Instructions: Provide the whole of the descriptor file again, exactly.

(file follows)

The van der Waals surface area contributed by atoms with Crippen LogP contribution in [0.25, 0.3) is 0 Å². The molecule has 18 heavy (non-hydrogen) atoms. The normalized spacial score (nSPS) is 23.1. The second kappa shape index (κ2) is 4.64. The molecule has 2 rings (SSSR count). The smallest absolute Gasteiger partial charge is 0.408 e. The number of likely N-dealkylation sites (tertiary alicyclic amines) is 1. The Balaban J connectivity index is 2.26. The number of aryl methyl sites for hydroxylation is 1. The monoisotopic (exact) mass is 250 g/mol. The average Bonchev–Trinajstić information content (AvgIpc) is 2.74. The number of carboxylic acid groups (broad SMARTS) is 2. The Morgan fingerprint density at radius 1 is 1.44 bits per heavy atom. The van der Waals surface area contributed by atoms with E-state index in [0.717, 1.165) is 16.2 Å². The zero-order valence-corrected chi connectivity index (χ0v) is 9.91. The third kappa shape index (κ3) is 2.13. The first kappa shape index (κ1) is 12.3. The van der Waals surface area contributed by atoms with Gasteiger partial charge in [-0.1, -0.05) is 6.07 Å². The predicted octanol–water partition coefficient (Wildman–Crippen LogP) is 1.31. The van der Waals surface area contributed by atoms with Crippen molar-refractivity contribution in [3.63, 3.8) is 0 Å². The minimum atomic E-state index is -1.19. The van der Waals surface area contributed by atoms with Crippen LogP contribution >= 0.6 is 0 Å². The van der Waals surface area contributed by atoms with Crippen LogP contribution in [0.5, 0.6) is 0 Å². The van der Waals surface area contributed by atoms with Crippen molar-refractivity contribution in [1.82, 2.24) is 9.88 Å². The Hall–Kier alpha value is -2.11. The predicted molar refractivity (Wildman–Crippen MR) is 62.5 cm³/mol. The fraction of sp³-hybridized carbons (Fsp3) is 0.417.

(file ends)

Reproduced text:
The van der Waals surface area contributed by atoms with Crippen LogP contribution in [0.25, 0.3) is 0 Å². The molecule has 18 heavy (non-hydrogen) atoms. The normalized spacial score (nSPS) is 23.1. The second kappa shape index (κ2) is 4.64. The molecule has 2 rings (SSSR count). The smallest absolute Gasteiger partial charge is 0.408 e. The number of likely N-dealkylation sites (tertiary alicyclic amines) is 1. The Balaban J connectivity index is 2.26. The number of aryl methyl sites for hydroxylation is 1. The monoisotopic (exact) mass is 250 g/mol. The average Bonchev–Trinajstić information content (AvgIpc) is 2.74. The number of carboxylic acid groups (broad SMARTS) is 2. The Morgan fingerprint density at radius 1 is 1.44 bits per heavy atom. The van der Waals surface area contributed by atoms with E-state index in [0.717, 1.165) is 16.2 Å². The zero-order valence-corrected chi connectivity index (χ0v) is 9.91. The third kappa shape index (κ3) is 2.13. The first kappa shape index (κ1) is 12.3. The van der Waals surface area contributed by atoms with Gasteiger partial charge in [-0.1, -0.05) is 6.07 Å². The predicted octanol–water partition coefficient (Wildman–Crippen LogP) is 1.31. The van der Waals surface area contributed by atoms with Crippen molar-refractivity contribution in [3.63, 3.8) is 0 Å². The minimum atomic E-state index is -1.19. The van der Waals surface area contributed by atoms with Crippen LogP contribution >= 0.6 is 0 Å². The van der Waals surface area contributed by atoms with Crippen LogP contribution in [0.5, 0.6) is 0 Å². The van der Waals surface area contributed by atoms with Crippen molar-refractivity contribution in [1.82, 2.24) is 9.88 Å². The Hall–Kier alpha value is -2.11. The predicted molar refractivity (Wildman–Crippen MR) is 62.5 cm³/mol. The fraction of sp³-hybridized carbons (Fsp3) is 0.417.